Proud trans man who once detransitioned blasts ‘fascist’ TERF groups for ‘exploiting’ him
Three years ago, trans non-binary man Toby Pick was speaking at an anti-trans event against gender-affirming healthcare in the UK.
Toby, who once detransitioned, tells PinkNews he was angry at the time with his experience of trans healthcare in the UK and believes he was “exploited” by TERF groups, who he says are no different from “fascists”.
“The narrative of gender critical detransioners is one of the most damaging things that has ever come out of anti-trans stuff,” he says.
In 2020, a detransitioner – backed by various so-called ‘gender critical’ groups – won a court case which stopped the prescription of puberty blockers to trans youth under the age of 16.
It was later overturned.
Toby – who’s 23 and uses he/him pronouns – has had a more complicated coming out story than most.
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He first transitioned socially, then detransitioned and came out as a lesbian, became a self-described TERF, came out as trans for a second time and has since undergone top surgery.
TERF stands for “trans exclusionary radical feminist” and is used to describe someone who excludes all support for trans women from their advocacy of women’s rights.
When Toby was working with anti-trans groups, his anger towards gender-affirming healthcare was made to feel valid by those he was involved with.
“My whole processing of my transition and detransition had that TERF-y lens on it before I had even had a chance to separate any of my own feelings,” Toby says, referring to his time in so-called “women’s groups”.
Toby first questioned if he could be non-binary when he turned 16 in early 2016, but later that year decided he was a trans and non-binary man and came out to his parents.
Initially, he legally changed his name to Percey in 2017 but has since changed it to Toby.
The 23-year-old fell in with what he now describes as hateful groups after he was referred to Nottingham Centre for Transgender Health in 2017 but failed to get the treatment he needed.
By 2019, and still without treatment, Toby had come out as lesbian and became involved in the TERF movement.
He tells PinkNews he feels TERFs exploit people who are struggling with complicated issues.
“The point is that you’ve got somebody there with serious complications, issues or trauma, and they are being exploited by people who want to use that to promote their hateful campaign to eradicate a group of people.
“I mean, it’s messed up at best.”
Becoming ‘more and more hateful’
Toby recalls becoming “more and more hateful” as he was continually contacted by media to talk about anti-trans views.
“When I started out I didn’t have any opinions on trans then it sort of got into this. Once you get into it, it gets more extreme.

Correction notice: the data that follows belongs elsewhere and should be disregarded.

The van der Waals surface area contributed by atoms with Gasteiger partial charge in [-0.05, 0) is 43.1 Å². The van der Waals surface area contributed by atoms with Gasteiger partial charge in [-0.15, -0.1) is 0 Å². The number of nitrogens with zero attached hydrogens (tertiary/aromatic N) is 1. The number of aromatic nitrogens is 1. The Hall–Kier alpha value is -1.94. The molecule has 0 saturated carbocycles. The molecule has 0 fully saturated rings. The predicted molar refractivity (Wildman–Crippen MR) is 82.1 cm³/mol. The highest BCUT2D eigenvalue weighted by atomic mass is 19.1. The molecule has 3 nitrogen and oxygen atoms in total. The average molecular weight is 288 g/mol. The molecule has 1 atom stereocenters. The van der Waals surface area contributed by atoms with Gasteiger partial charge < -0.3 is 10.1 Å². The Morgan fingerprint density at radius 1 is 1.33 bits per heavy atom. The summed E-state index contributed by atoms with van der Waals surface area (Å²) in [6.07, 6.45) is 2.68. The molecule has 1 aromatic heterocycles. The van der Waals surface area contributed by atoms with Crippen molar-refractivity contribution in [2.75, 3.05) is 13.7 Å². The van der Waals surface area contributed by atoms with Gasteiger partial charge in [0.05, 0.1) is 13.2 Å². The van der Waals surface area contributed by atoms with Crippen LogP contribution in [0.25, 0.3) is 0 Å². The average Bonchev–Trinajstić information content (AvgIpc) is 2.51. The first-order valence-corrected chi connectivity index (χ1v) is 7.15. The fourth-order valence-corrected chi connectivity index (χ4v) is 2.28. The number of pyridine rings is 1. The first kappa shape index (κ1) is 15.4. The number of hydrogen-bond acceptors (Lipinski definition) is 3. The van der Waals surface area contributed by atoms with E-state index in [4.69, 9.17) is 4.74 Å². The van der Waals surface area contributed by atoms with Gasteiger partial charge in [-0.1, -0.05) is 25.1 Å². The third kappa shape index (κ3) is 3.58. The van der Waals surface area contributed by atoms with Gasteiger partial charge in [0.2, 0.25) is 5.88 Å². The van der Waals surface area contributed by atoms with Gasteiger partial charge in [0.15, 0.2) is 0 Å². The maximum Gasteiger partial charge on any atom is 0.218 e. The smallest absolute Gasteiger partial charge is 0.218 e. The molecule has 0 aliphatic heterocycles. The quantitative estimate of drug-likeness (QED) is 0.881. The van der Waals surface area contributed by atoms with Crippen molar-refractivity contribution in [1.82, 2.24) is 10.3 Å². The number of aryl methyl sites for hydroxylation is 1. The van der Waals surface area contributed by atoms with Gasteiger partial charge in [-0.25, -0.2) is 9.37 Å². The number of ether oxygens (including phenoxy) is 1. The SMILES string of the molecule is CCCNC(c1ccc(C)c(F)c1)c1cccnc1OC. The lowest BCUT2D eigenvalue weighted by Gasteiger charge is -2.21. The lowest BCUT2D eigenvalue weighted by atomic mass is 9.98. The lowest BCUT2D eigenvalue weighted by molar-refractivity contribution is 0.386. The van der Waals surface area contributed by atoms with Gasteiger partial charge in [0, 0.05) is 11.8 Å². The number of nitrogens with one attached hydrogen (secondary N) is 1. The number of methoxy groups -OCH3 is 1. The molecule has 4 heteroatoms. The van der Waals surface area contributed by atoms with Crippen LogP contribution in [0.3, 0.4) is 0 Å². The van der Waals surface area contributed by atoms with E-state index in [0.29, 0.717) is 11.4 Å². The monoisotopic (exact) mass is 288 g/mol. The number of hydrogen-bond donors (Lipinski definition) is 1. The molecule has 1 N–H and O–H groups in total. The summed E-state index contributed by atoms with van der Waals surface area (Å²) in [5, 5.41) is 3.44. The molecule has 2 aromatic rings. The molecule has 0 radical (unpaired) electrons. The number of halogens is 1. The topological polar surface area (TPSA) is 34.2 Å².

“It becomes, ‘Oh, well all trans people are evil and they shouldn’t exist,’ then forming ideas about, ‘Oh, trans people don’t really exist.'”
Toby takes a minute to reflect, then admits he used to argue and misgender people “deliberately and aggressively” on Twitter “just to prove a point”.
“People eat it up because it’s comforting in a morbid way. Attack what you don’t understand.”
The COVID-19 pandemic saw Toby’s participation with the groups grind to a halt, due to no gatherings being allowed to take place.
Looking back at his 19-year-old self he feels he was just a “child” and can recall a lot of the women surrounding him being a lot older.
“I now look back and think: ‘What was I doing?’”
‘There isn’t enough support’
Toby says being let down by a “bad” healthcare system played a part in his struggle to find his true self for more than a decade.
“I was angry at the gender identity clinic and I was angry at trans everything, I had anger in me, so it made sense when I’m talking to these people [gender critics] saying these things and they are validating that it’s horrible.”
According to the NHS statistics, as of May 2022, there were 11,407 people on its gender identity waiting list – with the appointments now being offered to people who were first referred in January 2018.
Toby recalls the healthcare process casting “a lot of judgement around being non-binary” at the time.
Now, having had top surgery in September last year, he is on his way to finding his true self.
But he reveals he has “had to undo a lot of fear” put into his head by the groups he found himself involved in.
He pins a lot of his past confusion on a bad medical care experience: “You can start to resent being shoved down a certain pathway.
“There’s too much gatekeeping. I wasn’t getting where I needed to be, and in other ways, there isn’t enough support.”
He compares some in radical groups he was once a part of to “fascists”, and says: “They believe trans people are changing themselves to fit an idea to be something else, but we’re just aligning ourselves.
“It’s no different than me getting covered in tattoos.”
Tattoos are something Toby has used himself to express his own journey. Of the few he has, he had one done in 2018 of his former pronouns, which he covered up a year later, and a neck tattoo saying “valid”.
“So many people have bad experiences medically, which is a case of bad medical care or the system not being set up correctly.
“I would have liked to be listened to more and not feel I had to pretend or prove something,” Toby shares.
Toby says his identity today is “still a work in progress”, but says he’s in the “best place” right now – despite admitting it’s “probably the hardest position” he’s ever been in.
“I sort of downplayed how hard being trans was. You’ve got a life of constantly having to prove yourself, or more justify and explain yourself,” he adds.
“I’ve always been terrified of dying, but I wanted to live in a way where I was comfortable and existing in a way that made me want to exist.”
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